Latest CapitalistHQ.com Weekly Market Report covers “Reflation or Stagnation,” and S&P 500. That’s been the key question for this market since early June, and unfortunately the soft inflation and economic data from last week left the question largely unanswered. It’s a pretty important question, because it will have significant implications on sector performance, as investors have already seen in 2017.
Stagnation, which is lower Treasury yields, slow growth, declining inflation and super-cap tech and defensive sector outperformance; dominated the markets up to June. Since June, however, “reflation,” which is characterized by better growth, higher yields, higher inflation and cyclical sector outperformance, has led.
More specifically, this reflation vs. stagnation battle can be boiled down to tech vs. banks. Up to June, tech handily outperformed as economic stagnation was evident. In June, banks outperformed as hints of reflation emerged.
Which sector “wins” is important in the short and long term. In the short term, getting the tech vs. banks allocation right will have a huge influence on near-term performance, as the performance gap between those two sectors is significant in 2017.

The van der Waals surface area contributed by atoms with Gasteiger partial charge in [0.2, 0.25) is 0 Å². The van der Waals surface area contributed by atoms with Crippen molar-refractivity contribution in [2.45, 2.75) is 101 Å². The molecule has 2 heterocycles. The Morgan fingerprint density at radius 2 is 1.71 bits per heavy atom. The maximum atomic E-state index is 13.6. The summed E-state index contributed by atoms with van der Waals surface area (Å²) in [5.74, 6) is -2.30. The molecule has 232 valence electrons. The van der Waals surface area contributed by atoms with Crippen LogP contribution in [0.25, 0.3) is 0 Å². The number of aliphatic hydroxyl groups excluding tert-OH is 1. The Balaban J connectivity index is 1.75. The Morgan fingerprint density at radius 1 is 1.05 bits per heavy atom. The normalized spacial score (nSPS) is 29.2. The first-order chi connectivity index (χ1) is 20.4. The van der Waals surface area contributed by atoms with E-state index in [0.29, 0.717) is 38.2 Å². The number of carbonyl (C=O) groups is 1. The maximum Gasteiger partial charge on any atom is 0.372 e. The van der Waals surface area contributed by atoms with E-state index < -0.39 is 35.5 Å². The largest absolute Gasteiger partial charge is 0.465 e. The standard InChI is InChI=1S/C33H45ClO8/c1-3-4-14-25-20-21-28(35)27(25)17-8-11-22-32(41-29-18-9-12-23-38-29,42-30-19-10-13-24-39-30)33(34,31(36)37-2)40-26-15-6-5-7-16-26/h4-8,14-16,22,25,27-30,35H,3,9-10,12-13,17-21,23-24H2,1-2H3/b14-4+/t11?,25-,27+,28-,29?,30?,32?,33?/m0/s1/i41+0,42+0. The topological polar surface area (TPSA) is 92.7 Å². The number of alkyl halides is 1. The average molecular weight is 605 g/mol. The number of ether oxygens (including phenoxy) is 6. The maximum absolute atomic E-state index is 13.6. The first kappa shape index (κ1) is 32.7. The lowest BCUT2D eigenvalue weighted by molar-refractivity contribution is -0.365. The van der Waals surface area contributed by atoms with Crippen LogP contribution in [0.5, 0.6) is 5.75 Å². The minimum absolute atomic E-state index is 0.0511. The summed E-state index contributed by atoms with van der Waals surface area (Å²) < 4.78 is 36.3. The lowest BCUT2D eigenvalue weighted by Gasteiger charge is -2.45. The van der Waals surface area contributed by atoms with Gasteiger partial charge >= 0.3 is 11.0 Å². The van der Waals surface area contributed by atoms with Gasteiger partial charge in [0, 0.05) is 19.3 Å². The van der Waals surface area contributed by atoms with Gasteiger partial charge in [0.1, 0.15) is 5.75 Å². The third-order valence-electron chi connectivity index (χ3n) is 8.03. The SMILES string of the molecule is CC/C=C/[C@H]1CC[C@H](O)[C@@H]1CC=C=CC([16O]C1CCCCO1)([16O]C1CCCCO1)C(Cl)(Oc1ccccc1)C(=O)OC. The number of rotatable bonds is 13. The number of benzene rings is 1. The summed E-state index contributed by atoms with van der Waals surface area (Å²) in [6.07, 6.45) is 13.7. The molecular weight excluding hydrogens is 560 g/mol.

Longer term, though, investor should all be rooting for banks, as that signals an economic reflation, higher rates, higher inflation and a growing and healthy economy.
Last week’s events, (Yellen testimony, the soft CPI and Retail Sales) didn’t kill the reflation trade (bond yields help up relatively well), but it did injure it.
Still, CapitalistHQ is going to hold the small allocations I made to our reflation basket (KRE/KBE/XLI/IWM/TBT/TBF) through this weakness, and resist the urge to chase super-cap tech (FDN) here.
Beyond banks and tech, the outlook for healthcare (XLV, IHF, IBB), Europe (HEDJ, EZU) and emerging markets (IEMG) remains positive, and they are offering sector-specific positives that help insulate them from the reflation vs. stagnation debate. I remain positive on all those sectors.
From a macro-risk standpoint, slower economic growth, if it continues, is a problem. That’s because the world’s central banks are becoming less dovish (see Bank of Canada last week). Beyond the near term, this trend of middling data is long-term concerning, although it’ll take a bigger drop in economic activity or a bad earnings season for investors to notice. Longer term, if data doesn’t get better, the outlook will start to darken. For now, the trend in stocks remains higher, and the focus is on outperforming and allocating to the “right” sectors… and that’s where our focus remains.
Read the complete report at CapitalistHQ.com
Release ID: 218151